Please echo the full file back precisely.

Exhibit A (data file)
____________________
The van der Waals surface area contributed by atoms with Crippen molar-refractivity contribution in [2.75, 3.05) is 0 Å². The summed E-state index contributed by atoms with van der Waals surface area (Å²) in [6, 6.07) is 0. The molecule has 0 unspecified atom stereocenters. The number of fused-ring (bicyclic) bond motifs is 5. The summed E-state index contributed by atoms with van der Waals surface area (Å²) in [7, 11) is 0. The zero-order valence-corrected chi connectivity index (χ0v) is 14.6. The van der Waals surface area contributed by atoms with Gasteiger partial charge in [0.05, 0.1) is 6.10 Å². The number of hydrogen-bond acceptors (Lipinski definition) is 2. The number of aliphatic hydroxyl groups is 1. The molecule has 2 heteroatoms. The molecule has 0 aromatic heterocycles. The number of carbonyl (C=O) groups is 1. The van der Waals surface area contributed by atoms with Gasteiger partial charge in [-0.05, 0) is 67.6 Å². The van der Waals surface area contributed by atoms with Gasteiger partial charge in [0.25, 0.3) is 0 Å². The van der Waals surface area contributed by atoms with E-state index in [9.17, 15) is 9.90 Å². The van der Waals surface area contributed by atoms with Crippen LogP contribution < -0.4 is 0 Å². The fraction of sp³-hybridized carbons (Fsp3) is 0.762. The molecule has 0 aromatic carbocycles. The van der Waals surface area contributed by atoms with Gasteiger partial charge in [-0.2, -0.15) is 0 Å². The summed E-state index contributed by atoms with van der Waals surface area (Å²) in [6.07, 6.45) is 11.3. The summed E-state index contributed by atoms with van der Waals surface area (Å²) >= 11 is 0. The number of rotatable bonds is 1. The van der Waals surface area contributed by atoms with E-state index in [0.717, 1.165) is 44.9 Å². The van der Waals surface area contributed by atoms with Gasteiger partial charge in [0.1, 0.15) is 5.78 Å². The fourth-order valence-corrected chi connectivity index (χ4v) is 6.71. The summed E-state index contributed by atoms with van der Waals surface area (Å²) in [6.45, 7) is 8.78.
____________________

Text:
The van der Waals surface area contributed by atoms with Crippen molar-refractivity contribution in [2.75, 3.05) is 0 Å². The summed E-state index contributed by atoms with van der Waals surface area (Å²) in [6, 6.07) is 0. The molecule has 0 unspecified atom stereocenters. The number of fused-ring (bicyclic) bond motifs is 5. The summed E-state index contributed by atoms with van der Waals surface area (Å²) in [7, 11) is 0. The zero-order valence-corrected chi connectivity index (χ0v) is 14.6. The van der Waals surface area contributed by atoms with Gasteiger partial charge in [0.05, 0.1) is 6.10 Å². The number of hydrogen-bond acceptors (Lipinski definition) is 2. The number of aliphatic hydroxyl groups is 1. The molecule has 2 heteroatoms. The molecule has 0 aromatic heterocycles. The number of carbonyl (C=O) groups is 1. The van der Waals surface area contributed by atoms with Gasteiger partial charge in [-0.05, 0) is 67.6 Å². The van der Waals surface area contributed by atoms with Gasteiger partial charge in [0.25, 0.3) is 0 Å². The van der Waals surface area contributed by atoms with E-state index in [9.17, 15) is 9.90 Å². The van der Waals surface area contributed by atoms with Crippen LogP contribution < -0.4 is 0 Å². The fraction of sp³-hybridized carbons (Fsp3) is 0.762. The molecule has 0 aromatic carbocycles. The van der Waals surface area contributed by atoms with Gasteiger partial charge in [-0.2, -0.15) is 0 Å². The summed E-state index contributed by atoms with van der Waals surface area (Å²) in [6.07, 6.45) is 11.3. The summed E-state index contributed by atoms with van der Waals surface area (Å²) >= 11 is 0. The number of rotatable bonds is 1. The van der Waals surface area contributed by atoms with E-state index in [0.717, 1.165) is 44.9 Å². The van der Waals surface area contributed by atoms with Gasteiger partial charge in [0.1, 0.15) is 5.78 Å². The fourth-order valence-corrected chi connectivity index (χ4v) is 6.71. The summed E-state index contributed by atoms with van der Waals surface area (Å²) in [6.45, 7) is 8.78.